In contrast, Richard Nash’s Red Lemonade project tried to build a community-based publisher from the ground up. It would be presumptive to say that nothing like it had been attempted before because I don’t know that to be true. (Besides, the whole question hinges on what “like it” means.) As Guy Gonzalez points out:
…Red Lemonade effectively ends up being a mash-up of Subterranean Press and, to a lesser degree, Writer’s Digest (with a more literary slant)…
I know little or nothing about those ventures, but when I first turned my mind to the publishing industry two years ago I took a look at Authonomy, which clearly has some parallels, however faint they might be. Perhaps what Nash tried to do with Red Lemonade was different by degree, maybe it was radical more in conception than practice, but to my mind it was still an attempt to break new ground.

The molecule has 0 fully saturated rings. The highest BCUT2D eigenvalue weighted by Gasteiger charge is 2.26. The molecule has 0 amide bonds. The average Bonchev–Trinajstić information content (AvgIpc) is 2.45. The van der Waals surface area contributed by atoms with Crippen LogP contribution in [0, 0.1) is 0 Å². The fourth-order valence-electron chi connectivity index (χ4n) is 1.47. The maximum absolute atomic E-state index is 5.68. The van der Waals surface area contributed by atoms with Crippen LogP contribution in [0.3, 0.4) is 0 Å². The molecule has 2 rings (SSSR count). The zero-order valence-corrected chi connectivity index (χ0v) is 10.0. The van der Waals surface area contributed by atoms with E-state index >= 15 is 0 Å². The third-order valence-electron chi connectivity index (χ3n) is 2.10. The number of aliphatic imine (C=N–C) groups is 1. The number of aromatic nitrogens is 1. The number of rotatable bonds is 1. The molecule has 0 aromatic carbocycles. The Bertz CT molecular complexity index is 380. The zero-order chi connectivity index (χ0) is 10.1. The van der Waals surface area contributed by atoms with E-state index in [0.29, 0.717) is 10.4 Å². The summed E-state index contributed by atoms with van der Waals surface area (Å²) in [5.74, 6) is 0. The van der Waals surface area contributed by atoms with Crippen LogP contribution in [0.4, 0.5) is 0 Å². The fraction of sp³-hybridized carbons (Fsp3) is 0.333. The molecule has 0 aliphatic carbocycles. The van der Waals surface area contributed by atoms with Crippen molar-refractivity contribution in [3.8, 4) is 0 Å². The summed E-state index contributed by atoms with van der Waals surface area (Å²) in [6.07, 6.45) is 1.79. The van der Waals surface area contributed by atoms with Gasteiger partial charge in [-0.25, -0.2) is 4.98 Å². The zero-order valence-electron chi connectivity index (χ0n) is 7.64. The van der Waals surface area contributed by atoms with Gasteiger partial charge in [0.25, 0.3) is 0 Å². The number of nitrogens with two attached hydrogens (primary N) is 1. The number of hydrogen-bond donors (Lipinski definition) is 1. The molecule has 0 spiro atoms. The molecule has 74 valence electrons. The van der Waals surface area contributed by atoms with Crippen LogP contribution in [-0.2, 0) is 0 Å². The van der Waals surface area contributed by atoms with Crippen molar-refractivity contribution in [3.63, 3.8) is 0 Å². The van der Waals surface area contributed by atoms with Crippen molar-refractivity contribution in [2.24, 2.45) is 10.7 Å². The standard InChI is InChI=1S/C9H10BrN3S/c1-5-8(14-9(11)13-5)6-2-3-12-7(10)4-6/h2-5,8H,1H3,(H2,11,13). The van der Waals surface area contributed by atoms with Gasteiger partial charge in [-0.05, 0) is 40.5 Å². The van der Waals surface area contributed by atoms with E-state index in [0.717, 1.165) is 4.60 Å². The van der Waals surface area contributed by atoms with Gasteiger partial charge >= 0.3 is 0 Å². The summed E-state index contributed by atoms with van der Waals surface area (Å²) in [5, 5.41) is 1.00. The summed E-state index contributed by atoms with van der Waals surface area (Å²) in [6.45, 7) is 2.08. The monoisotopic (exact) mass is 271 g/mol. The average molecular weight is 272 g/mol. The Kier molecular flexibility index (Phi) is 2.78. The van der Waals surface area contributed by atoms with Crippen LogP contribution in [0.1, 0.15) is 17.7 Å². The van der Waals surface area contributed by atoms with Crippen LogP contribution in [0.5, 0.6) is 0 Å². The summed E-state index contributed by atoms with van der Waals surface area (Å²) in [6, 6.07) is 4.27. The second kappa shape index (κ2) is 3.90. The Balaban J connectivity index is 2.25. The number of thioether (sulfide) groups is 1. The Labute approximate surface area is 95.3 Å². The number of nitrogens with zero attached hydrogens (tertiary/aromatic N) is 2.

While Nash himself has talked about how difficult it was to raise capital for the venture — and intimates that failure to do so was the main reason Red Lemonade didn’t take off — I’m not so sure. While money is useful and necessary, particularly in the ruthlessly trendy world of high-concept web start-ups, I don’t necessarily see Red Lemonade as a scale-dependent model. Meaning I don’t think Red Lemonade had to go home because it failed to go big.
The economics of any business are obviously critical. I don’t know how much money was behind Red Lemonade and I assume more would have been helpful. But what’s also crucial in a start-up is getting the ingredients and focus right. I think Red Lemonade had the ingredients right, but from the outside looking in I think the focus was off. To the extent that I’m relatively new to publishing and have never been a publisher it’s possible my perspective is inadequate. On the other hand, Red Lemonade was aimed at writers and I’ve been writing my entire adult life, so at the very least I feel qualified to speak from that perspective.